LONDON: Prince William and his wife Catherine's baby will not be born until the summer, but changes to the rules of succession that would fundamentally affect its life are causing disquiet in the British establishment.
Prince Charles has led the warnings this week, echoed by senior clergy and peers, that the forthcoming legislation could have far-reaching consequences for the monarchy and the Church of England.
Ministers are pushing through a law to end male precedence in the line of succession, ensuring that if William and Catherine's first child is a girl, she would become queen even if she has a younger brother.
The change, which has strong public support, was agreed by Commonwealth leaders in October 2011, well before Catherine's pregnancy was revealed when she was forced to go to hospital in December last year with severe morning sickness.
With it, the monarchy moves into the 21st century, a direction reinforced by the palace's announcement on Wednesday that all William and Catherine's children would be titled Prince or Princess, not just their first-born son.
But now the law has reached the parliament, with a debate and vote due in the House of Commons on January 22, many in the establishment have openly expressed their concerns.
The law will also remove the ban on royal heirs marrying Roman Catholics, a specific provision that dates back to the split in Christianity, there is no such prohibition on heirs marrying into Islam, Hinduism or other faiths.
This presents potential problems when allied with the continuing ban on Catholics taking the throne, which is designed to protect the monarch's position as head of the Church of England, the so-called 'defender of the faith'.
It raises the possibility that an heir and their Catholic spouse would bring up Catholic children who would then be in line to inherit the throne, but be barred from taking it.
Friends of Charles, the heir to the throne and William's father, told a newspaper this week that he feared the government had overlooked the “unintended consequences” of the new law.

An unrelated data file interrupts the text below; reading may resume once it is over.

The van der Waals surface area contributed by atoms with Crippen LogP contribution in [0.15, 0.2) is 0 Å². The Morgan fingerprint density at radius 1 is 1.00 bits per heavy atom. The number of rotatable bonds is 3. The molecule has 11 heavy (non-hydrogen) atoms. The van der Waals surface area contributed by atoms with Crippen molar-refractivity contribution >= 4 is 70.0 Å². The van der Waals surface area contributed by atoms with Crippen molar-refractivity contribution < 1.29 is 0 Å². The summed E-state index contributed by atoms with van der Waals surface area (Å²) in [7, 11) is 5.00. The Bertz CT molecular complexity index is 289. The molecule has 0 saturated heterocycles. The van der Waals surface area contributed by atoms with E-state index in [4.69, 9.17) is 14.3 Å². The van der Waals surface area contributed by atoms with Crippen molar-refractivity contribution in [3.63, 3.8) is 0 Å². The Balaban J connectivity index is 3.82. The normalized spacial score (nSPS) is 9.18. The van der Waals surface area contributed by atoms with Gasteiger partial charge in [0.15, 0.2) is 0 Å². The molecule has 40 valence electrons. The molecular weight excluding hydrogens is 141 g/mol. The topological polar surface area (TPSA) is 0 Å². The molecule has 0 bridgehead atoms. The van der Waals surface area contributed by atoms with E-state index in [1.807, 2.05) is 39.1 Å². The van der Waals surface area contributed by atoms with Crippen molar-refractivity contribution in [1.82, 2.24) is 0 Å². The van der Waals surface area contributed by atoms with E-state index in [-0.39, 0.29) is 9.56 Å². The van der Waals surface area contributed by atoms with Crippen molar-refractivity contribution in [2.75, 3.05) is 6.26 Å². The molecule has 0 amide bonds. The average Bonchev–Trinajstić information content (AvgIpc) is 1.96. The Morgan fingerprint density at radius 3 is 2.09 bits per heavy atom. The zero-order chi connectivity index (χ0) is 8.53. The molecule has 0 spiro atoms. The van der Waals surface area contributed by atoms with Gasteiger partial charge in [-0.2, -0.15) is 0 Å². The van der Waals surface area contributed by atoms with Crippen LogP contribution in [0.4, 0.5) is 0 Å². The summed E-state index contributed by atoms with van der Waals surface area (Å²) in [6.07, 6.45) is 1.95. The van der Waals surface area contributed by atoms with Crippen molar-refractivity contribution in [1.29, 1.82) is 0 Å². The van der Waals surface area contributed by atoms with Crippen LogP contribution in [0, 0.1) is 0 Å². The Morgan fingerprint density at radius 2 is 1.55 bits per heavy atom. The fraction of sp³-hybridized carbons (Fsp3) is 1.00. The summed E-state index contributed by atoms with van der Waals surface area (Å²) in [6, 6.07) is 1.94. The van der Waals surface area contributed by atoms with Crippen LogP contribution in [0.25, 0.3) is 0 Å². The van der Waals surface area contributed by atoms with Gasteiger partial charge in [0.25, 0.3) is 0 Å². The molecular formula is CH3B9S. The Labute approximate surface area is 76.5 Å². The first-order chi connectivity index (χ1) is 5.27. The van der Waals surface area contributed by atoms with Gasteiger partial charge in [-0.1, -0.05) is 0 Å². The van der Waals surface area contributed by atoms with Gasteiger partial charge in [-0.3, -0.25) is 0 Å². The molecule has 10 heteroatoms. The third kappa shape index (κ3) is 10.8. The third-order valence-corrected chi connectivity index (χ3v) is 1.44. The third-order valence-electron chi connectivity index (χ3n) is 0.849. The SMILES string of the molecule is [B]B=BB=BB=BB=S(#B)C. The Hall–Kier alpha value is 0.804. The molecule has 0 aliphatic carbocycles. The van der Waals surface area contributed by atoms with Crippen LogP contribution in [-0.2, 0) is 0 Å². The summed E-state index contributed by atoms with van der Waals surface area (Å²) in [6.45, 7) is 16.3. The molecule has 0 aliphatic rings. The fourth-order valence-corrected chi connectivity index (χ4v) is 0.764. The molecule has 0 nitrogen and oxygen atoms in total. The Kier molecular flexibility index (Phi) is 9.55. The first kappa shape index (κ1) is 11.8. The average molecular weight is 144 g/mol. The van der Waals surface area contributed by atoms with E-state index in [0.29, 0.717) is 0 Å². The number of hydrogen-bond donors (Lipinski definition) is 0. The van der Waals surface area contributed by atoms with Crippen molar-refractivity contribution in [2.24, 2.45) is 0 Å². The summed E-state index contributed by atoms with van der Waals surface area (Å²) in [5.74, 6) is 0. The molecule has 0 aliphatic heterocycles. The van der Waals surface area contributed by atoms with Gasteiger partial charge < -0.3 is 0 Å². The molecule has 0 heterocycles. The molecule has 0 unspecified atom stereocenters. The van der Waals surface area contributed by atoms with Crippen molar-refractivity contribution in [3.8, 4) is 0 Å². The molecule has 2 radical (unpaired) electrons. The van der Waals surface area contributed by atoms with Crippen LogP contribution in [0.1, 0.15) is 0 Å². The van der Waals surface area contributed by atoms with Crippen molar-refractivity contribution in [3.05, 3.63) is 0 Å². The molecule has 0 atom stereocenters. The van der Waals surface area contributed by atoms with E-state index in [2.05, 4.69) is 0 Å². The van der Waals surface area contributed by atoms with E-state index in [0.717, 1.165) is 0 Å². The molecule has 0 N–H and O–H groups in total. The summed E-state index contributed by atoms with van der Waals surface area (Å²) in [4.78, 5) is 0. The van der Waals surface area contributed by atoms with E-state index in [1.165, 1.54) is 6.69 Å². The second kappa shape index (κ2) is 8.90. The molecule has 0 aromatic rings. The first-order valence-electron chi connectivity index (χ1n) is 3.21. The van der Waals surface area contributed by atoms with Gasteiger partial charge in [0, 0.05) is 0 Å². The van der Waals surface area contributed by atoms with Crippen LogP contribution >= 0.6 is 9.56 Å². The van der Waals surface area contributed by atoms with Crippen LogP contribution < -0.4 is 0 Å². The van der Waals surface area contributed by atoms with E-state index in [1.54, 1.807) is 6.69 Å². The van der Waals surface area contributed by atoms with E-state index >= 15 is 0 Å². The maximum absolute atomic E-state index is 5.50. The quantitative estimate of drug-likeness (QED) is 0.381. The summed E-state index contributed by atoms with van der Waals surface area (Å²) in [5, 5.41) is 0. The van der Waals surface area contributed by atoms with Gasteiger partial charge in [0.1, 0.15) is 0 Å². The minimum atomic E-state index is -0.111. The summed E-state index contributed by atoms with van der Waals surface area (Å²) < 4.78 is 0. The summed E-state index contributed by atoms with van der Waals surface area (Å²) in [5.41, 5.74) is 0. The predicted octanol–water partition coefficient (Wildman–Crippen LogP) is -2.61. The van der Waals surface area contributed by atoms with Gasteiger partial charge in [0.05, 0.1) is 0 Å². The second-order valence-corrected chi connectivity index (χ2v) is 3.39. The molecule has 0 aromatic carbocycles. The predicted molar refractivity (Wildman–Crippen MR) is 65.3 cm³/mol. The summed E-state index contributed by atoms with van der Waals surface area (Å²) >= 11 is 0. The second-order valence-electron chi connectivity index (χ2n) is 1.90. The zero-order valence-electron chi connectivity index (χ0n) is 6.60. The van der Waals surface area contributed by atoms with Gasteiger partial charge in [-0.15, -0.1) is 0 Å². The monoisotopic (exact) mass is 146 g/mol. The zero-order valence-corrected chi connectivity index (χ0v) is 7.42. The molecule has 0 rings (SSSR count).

He is reportedly concerned about how the change would affect the delicate relationship between church and state, and how the rest of the aristocracy would be affected by ending male primogeniture.
Prime Minister David Cameron has denied there was any problem, telling lawmakers on Wednesday that the issue had been “settled and agreed” during “thorough contact” with Buckingham Palace.
But Prince Charles's remarks are not the only voice of caution.
A former archbishop of Canterbury, Lord George Carey, told another newspaper: “We must not have any ill-thought-through proposals because of the potential to upset a delicate constitutional balance.” Members of the House of Lords grilled deputy Prime Minister Nick Clegg on the reform at a hearing this week, questioning in particular why it was being pushed through parliament with only a day's debate by MPs.
Lord Peter Goldsmith, former attorney general under Tony Blair's Labour government, warned that changing centuries-old laws of succession was a “momentous decision” and fast-tracking it through was “worrying”.
One of his Conservative party colleagues, Lord Ian Lang, added: “The relationship between the church and the monarch is a very long-lived one which goes back far beyond the legislation you are amending.”
He warned: “If the question of the (monarch's role as) defender of the faith is brought into issue it then leads to the issue of whether the Church of England has to be disestablished.”
However, Clegg said the legislation had been worded very precisely “without in any way altering -- and we are completely confident of this, the status of the established church in this country, and the monarch as head of that church”.
The bill should pass easily through parliament as it is supported by all the major political parties, and will be followed by similar laws passed in the Commonwealth countries.
It will be retrospective, affecting all heirs born following the original agreement in October 2011.